Individually Attested Pattern
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"Regional style" refers to heraldry or naming practices of a particular time and place. A submission must be entirely consistent with a single regional style in order to be considered under the regional style sections of the armory rules on documented exceptions which are found in part VIII.6.b of the Rules for Submissions. [Replaced by term Individually Attested Pattern in SENA with new rules.]
"Individually Attested Pattern" is commonly abbreviated as IAP.
Blog with collection of IAP registrations as of August 2017 [Updated through Jan 2019] - http://blog.heraldicart.org/2017/08/27/examples-of-individually-attested-pattern-registrations/
SENA, Armory Part 4, Individually Attested Patterns
A.4. Armory Individually Attested Patterns
- A. Definitions: Any armorial design that does not fit within our core style rules may still be registered if it can be documented as following a pattern of period practice within the armorial style of a single time and place within the temporal scope of the Society. This time and place may be in Europe or may be from a non-European period armorial tradition, such as Islamic or Japanese heraldry. We call such a design an Individually Attested Pattern. All elements in an Individually Attested Pattern must be found in that single time and place, including charges, arrangement of charge groups, and lines of division. Documentation under the Individually Attested Pattern rules does not exempt a design from conflict, presumption, or offense rules.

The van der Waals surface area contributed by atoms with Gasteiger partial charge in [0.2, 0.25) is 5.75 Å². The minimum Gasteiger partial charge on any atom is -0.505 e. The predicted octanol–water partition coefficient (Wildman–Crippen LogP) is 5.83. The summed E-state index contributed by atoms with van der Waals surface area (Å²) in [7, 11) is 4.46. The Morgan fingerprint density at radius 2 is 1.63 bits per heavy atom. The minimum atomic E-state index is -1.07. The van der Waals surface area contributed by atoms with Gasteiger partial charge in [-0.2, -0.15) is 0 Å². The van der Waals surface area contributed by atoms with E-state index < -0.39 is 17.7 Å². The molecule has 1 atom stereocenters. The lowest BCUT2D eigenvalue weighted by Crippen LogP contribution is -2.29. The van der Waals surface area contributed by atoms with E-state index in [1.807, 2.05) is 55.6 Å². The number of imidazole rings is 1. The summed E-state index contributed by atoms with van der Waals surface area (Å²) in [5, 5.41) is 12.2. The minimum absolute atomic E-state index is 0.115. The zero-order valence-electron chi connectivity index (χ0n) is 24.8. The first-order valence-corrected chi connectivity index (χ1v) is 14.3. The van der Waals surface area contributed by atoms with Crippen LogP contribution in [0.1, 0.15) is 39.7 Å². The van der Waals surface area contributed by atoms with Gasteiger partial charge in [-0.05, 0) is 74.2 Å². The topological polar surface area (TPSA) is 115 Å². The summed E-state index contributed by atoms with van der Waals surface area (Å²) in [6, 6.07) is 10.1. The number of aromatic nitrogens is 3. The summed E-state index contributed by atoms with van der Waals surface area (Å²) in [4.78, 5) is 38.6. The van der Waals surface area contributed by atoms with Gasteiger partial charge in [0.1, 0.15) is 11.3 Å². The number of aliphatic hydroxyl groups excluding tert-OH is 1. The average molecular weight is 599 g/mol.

For example, Sable, a torii gate Or between three panthers argent, spotted of many tinctures would not be registerable as an Individually Attested Pattern, as it mixes charges from both Japanese and England.
Any submissions documented under this section of the rules must be able to have the overall design blazoned in Western European blazon, including tinctures. If necessary, when there is no Western European term for a charge, a non-Western European term may be registerable on a case by case basis, presuming that a term can be found which will allow reproduction from the blazon. If the submission is not otherwise blazonable without creating or borrowing terms that cannot be easily understood by the average herald, the submission will not be registered.
For example, we will not use the blazon terms dark or light; we require a Japanese design to use standard European tinctures. A so-called cross Osmorog will be blazoned as a cross fourchy between the tines of each fork a roundel argent, as this is the blazon we have already used for this charge. We will register an arrangement that would not be registerable under the core style rules, such as a roundel within roundels in annulo, but we will not create new terms to describe arrangements of charges.